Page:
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Trust and the transformation of energy systems


  • Rayner, Steve


The author looks at diverse concepts and roles of trust in the challenge of decarbonising energy systems, drawing on 25 years of personal experience in the fields of energy and environmental policy research. The paper focuses on three issues-public trust in science, institutional trust in making technology choices, and the idea that high-trust societies are more sustainable than those exhibiting low-trust. While trust is a key concept in understanding the public acceptability of technology choices, it is only one of a suite of interrelated concepts that must be addressed, which also includes liability, consent, and fairness. Furthermore, rational distrust among competing institutional world views may be critical in understanding the role of social capital in socioeconomic and technological development. Thus the concept of trust has become a portmanteau, carrying a diverse range of ideas and conditions for sustainable energy systems. The paper concludes with three emphases for decision makers. First, the issue is the energy system, not particular generating technologies. Second, the energy system must be recognized to be as much a social system as it is a technical one. Third, the system requires incorporation of the minimum level of diversity of engineering technologies and social actors to be sustainable.

Suggested Citation

  • Rayner, Steve, 2010. "Trust and the transformation of energy systems," Energy Policy, Elsevier, vol. 38(6), pages 2617-2623, June.
  • Handle: RePEc:eee:enepol:v:38:y:2010:i:6:p:2617-2623

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    References listed on IDEAS

    1. Parisio, Lucia & Bosco, Bruno, 2003. "Market Power and the Power Market: Multi-unit Bidding and (In)Efficiency in Electricity Auctions," International Tax and Public Finance, Springer;International Institute of Public Finance, vol. 10(4), pages 377-401, August.
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    4. Olsina, Fernando & Roscher, Mark & Larisson, Carlos & Garces, Francisco, 2007. "Short-term optimal wind power generation capacity in liberalized electricity markets," Energy Policy, Elsevier, vol. 35(2), pages 1257-1273, February.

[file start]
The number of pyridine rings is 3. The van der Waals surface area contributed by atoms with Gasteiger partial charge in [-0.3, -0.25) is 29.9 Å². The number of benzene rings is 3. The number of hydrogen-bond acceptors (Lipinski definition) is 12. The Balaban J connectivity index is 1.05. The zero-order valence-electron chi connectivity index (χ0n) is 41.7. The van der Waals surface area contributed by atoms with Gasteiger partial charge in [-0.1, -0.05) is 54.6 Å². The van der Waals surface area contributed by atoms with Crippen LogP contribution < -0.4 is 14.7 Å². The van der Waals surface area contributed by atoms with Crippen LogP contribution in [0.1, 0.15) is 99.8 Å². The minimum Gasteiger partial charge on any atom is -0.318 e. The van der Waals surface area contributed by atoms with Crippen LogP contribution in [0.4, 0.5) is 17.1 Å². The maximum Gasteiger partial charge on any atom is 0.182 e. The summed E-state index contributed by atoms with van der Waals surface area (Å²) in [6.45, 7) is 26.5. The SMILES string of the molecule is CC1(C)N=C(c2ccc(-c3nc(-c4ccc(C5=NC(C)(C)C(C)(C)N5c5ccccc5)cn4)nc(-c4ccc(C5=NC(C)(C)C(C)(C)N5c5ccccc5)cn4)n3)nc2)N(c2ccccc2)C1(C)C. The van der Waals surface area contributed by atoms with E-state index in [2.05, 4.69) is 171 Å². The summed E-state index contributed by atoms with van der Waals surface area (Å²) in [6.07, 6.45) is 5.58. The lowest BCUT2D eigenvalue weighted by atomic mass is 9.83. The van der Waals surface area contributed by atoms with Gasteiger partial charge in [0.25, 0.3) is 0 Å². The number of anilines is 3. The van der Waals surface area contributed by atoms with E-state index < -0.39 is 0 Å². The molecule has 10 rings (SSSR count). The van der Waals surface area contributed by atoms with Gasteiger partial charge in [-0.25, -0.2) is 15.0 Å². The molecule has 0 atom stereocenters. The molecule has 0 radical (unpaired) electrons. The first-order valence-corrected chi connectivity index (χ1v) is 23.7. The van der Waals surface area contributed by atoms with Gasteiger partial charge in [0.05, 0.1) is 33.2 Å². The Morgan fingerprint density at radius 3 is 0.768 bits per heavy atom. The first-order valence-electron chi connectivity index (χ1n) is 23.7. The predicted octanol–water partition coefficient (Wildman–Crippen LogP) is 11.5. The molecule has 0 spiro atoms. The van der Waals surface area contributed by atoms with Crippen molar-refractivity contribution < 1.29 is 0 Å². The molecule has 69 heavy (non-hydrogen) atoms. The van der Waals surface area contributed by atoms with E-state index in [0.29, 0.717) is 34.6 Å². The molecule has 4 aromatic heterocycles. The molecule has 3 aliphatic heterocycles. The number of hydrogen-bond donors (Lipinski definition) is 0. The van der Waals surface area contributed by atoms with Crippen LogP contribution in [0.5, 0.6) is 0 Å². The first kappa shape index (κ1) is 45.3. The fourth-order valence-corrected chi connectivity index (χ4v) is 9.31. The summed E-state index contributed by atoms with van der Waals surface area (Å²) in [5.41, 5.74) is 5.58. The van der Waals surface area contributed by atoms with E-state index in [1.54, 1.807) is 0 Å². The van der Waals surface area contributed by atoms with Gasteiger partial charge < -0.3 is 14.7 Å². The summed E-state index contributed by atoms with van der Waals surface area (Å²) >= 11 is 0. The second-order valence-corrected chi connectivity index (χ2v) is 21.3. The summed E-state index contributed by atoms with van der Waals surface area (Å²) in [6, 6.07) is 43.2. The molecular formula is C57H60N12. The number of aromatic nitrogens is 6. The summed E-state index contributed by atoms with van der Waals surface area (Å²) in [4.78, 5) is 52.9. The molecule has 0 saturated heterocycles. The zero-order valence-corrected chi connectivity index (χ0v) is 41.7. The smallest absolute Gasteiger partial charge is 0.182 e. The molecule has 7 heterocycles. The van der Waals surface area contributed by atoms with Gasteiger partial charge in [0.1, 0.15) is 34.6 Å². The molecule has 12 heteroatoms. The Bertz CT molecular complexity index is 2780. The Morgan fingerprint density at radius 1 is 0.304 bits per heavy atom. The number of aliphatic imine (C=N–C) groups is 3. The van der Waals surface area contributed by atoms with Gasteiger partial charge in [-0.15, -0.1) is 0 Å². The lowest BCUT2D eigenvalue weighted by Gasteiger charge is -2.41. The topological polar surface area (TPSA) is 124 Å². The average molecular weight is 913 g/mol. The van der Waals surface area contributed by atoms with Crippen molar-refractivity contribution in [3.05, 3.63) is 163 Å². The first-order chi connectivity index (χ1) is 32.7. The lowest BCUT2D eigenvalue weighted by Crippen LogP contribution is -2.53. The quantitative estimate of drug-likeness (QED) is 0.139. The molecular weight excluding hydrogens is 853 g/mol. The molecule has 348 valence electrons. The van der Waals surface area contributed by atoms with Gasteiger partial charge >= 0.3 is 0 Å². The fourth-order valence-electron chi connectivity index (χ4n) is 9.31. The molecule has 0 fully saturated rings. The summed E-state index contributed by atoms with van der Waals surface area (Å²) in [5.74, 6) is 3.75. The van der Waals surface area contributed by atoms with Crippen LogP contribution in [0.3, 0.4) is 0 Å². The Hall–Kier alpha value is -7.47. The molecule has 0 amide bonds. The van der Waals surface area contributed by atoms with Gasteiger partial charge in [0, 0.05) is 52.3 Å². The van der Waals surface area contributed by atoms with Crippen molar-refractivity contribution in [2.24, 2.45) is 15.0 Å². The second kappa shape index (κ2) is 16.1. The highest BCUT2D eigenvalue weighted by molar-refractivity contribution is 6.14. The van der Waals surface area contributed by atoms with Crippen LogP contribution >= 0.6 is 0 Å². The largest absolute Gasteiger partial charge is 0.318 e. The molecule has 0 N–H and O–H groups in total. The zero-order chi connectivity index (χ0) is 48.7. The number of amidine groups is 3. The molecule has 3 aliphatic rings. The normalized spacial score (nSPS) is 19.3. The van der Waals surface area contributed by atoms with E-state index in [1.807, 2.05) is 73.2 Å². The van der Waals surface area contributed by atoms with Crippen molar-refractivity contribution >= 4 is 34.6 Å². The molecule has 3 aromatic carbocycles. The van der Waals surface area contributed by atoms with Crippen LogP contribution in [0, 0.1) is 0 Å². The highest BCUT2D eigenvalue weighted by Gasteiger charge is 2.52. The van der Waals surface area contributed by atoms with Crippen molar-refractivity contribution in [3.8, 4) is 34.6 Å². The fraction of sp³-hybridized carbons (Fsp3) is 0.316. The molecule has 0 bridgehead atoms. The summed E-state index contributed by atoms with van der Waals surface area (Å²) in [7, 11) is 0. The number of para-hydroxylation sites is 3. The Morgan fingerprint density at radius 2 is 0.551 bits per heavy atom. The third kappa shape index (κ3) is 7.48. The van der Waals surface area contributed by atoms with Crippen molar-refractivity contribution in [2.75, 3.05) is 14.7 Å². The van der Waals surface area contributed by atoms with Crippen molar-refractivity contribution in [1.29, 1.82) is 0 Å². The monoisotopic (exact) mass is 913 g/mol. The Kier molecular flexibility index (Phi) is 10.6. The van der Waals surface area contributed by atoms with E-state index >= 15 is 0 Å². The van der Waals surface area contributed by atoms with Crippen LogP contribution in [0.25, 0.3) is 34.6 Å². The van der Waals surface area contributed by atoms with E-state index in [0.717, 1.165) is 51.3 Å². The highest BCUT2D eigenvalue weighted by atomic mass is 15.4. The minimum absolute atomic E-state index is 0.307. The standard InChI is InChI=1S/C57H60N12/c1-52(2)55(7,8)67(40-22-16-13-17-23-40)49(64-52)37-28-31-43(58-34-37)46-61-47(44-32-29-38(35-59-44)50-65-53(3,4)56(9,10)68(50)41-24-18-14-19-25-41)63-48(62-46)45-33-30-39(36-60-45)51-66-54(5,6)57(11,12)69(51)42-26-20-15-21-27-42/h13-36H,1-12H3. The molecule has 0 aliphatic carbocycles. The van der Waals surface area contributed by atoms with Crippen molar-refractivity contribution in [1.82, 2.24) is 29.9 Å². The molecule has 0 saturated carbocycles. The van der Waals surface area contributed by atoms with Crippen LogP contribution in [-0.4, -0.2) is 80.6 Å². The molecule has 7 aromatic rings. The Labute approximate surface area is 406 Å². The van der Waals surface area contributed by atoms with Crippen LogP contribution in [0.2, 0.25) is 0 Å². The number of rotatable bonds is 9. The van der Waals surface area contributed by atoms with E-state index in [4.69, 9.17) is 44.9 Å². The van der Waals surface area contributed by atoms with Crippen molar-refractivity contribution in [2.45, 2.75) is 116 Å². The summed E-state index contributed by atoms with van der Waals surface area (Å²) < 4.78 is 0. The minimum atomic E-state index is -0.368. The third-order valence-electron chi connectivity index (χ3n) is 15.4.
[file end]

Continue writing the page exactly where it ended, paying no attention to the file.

5. Klemperer, Paul D & Meyer, Margaret A, 1989. "Supply Function Equilibria in Oligopoly under Uncertainty," Econometrica, Econometric Society, vol. 57(6), pages 1243-1277, November.
    6. Paul Simshauser, 2006. "The Emergence of Structural Faults on the Supply Side in Deregulated 'Energy Only' Electricity Markets," Australian Economic Review, The University of Melbourne, Melbourne Institute of Applied Economic and Social Research, vol. 39(2), pages 130-146, June.
    7. Lamont, Alan D., 2008. "Assessing the long-term system value of intermittent electric generation technologies," Energy Economics, Elsevier, vol. 30(3), pages 1208-1231, May.
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    1. repec:eee:enepol:v:110:y:2017:i:c:p:404-409 is not listed on IDEAS
    2. Laes, Erik & Meskens, Gaston & van der Sluijs, Jeroen P., 2011. "On the contribution of external cost calculations to energy system governance: The case of a potential large-scale nuclear accident," Energy Policy, Elsevier, vol. 39(9), pages 5664-5673, September.
    3. Schmid, Eva & Knopf, Brigitte, 2012. "Ambitious mitigation scenarios for Germany: A participatory approach," Energy Policy, Elsevier, vol. 51(C), pages 662-672.
    4. Adams, Michelle & Wheeler, David & Woolston, Genna, 2011. "A participatory approach to sustainable energy strategy development in a carbon-intensive jurisdiction: The case of Nova Scotia," Energy Policy, Elsevier, vol. 39(5), pages 2550-2559, May.
    5. repec:eee:enepol:v:110:y:2017:i:c:p:570-580 is not listed on IDEAS
    6. Müller, Matthias Otto & Stämpfli, Adrian & Dold, Ursula & Hammer, Thomas, 2011. "Energy autarky: A conceptual framework for sustainable regional development," Energy Policy, Elsevier, vol. 39(10), pages 5800-5810, October.
    7. repec:eee:enepol:v:109:y:2017:i:c:p:10-21 is not listed on IDEAS

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